“Come on, Icheb. We’ve been friends for seven years. Maren may not be ready to put the past behind her, but you and I don’t have that kind of history.” He paused, then decided to ask the obvious question. “You don’t have to answer this, but I have to at least ask -- what happened between you two back on Earth? I mean, you asked me to stand up for you at your wedding, and then suddenly you were gone and Maren was a total wreck for months. She would never tell me what happened, and you weren’t exactly responding to transmissions about the subject, either.”
“John, it’s between Maren and me,” Icheb replied with a slight edge to his voice.
John knew better than to keep pushing, and tried to lighten the mood. “Okay. But when you two decide to kiss and make
up -- ”
“That’s enough, Lieutenant,” Icheb said sharply, pulling rank. He was surprised at himself. He had always strived to avoid using his position to influence personal relationships. He realized his need to regenerate must be starting to affect his behavior. He quickly apologized. “I’m sorry. That was inappropriate. We were speaking as friends.”
John quickly covered the hurt expression on his face with one of his signature carefree grins and gave what he hoped was a good-natured shrug. “Hey, what good is having the rank of Commander if you don’t use it? You just better hope I never outrank you,” he threatened Icheb playfully.
“That’s unlikely at best. Probably closer to impossible,” Icheb teased back with a slight smile. The smile quickly turned into a grimace as he doubled over in pain, clutching at the back of his head. John lunged to grab him before he fell out of his chair.
Supporting Icheb with one arm, John tapped his comm. badge. “Quigley to Sickbay,” he said urgently, “Medical emergency, commander’s ready room.”
“On my way,” Dr. Duggal replied over the comm.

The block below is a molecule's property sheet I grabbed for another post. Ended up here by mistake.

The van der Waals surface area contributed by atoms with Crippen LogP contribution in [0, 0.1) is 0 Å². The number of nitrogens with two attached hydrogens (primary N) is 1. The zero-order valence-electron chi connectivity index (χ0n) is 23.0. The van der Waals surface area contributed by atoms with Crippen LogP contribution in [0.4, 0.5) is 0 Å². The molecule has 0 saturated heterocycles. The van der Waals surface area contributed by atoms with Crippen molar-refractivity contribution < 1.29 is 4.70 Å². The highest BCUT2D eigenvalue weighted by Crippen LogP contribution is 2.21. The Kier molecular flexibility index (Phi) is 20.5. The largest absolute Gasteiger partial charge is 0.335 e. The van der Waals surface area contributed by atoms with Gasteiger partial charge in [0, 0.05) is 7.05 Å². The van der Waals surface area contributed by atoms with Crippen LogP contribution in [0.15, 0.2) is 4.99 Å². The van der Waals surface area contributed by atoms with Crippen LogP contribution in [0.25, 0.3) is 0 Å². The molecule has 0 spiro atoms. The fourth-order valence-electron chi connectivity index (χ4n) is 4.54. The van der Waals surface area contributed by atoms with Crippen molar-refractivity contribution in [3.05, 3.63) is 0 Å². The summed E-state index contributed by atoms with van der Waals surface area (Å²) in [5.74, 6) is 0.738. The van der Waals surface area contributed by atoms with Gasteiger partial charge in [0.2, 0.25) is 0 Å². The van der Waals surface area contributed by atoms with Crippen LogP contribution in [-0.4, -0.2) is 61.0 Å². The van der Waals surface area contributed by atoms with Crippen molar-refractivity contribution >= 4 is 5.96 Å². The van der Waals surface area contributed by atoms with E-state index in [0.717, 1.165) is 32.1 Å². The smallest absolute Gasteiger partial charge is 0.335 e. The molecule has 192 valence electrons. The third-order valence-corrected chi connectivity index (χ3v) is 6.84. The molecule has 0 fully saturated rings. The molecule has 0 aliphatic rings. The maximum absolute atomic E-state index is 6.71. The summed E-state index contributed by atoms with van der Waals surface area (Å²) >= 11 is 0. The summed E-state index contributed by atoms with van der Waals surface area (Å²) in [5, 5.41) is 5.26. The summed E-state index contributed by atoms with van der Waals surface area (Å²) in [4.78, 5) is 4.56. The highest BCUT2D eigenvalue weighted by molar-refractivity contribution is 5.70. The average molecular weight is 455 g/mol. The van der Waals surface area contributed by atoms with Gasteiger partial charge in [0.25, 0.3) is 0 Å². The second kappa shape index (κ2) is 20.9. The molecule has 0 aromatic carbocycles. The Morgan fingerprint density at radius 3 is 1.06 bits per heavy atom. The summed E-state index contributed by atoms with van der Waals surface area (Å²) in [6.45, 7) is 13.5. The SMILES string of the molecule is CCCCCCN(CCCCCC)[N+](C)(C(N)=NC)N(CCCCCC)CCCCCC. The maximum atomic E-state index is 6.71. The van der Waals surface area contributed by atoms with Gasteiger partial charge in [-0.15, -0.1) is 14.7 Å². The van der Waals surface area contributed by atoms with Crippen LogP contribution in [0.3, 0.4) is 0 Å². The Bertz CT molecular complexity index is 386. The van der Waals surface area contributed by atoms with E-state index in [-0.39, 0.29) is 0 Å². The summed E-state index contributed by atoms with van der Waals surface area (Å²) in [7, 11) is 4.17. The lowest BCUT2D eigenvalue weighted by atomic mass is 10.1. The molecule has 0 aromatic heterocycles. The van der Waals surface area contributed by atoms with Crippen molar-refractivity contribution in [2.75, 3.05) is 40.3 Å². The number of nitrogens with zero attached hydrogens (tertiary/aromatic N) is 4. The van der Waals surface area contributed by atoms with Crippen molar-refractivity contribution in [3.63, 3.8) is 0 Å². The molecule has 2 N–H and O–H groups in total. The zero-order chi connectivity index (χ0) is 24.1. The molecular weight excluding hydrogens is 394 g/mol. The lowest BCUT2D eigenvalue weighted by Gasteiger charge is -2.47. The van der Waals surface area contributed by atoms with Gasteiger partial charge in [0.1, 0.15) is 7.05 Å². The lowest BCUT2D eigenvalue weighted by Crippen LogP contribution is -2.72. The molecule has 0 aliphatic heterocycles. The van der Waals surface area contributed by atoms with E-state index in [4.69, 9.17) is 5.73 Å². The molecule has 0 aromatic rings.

Icheb, wincing, protested through his pain. “I’m fine. I’m just overdue for regeneration. As soon as we get back to the Tesseract
, I’ll rest in my alcove, and I’ll be fine.”
“Bullshit,” John retorted. “I’ve seen you go days without regenerating before and you never came close to keeling over. We’re almost a day away from the Tesseract
with our current flight plan, and that’s assuming we’re able to jump to slipstream when we’re supposed to. That’s too long to let you go like this -- you’re going to sickbay if I have to drag you there myself.”
Before Icheb could open his mouth to protest, John cut him off, continuing: “You pulled rank on me, don’t make me return the favor -- as the ranking security officer on the Sol
, I can have you removed if I think you’re a threat to the mission.”
Icheb realized he was in no position to argue. “Fine. I’ll go,” he agreed reluctantly. “But you don’t need to drag me anywhere. I'm perfectly capable of walking. Help me up.” John, who was still crouched next to Icheb’s chair, stood and took Icheb’s arm. With John’s assistance, Icheb pulled himself to a standing position. The room faded in and out, first blurry, then clear again. The pain in his head was now sharp and stabbing, and nearly unbearable.
The door chime sounded. T’Pring’s voice came over the intercom. “Do you require assistance, Commander? Dr. Duggal is here and she says Lieutenant Quigley -- ” John toggled the manual release for the door before T’Pring could finish or Icheb could answer. The door slid open to reveal T’Pring’s questioning face, and Sheila Duggal standing behind her holding a medical bag.
“I’m fine, Lieutenant. Thank you for your concern,” Icheb said weakly, gripping the edge of the desk to assist his stability. “Doctor Duggal, please accompany me to Sickbay.” He slowly stepped onto the bridge, and announced to the remaining bridge crew, “I’m temporarily relieving myself of command. It’s Lieutenant Quigley’s mission, now.” He turned to John. “Just get us back to the Tesseract
safely. I’ll be fine.” John nodded solemnly at his friend, and Icheb turned to leave the bridge, with Sheila close behind.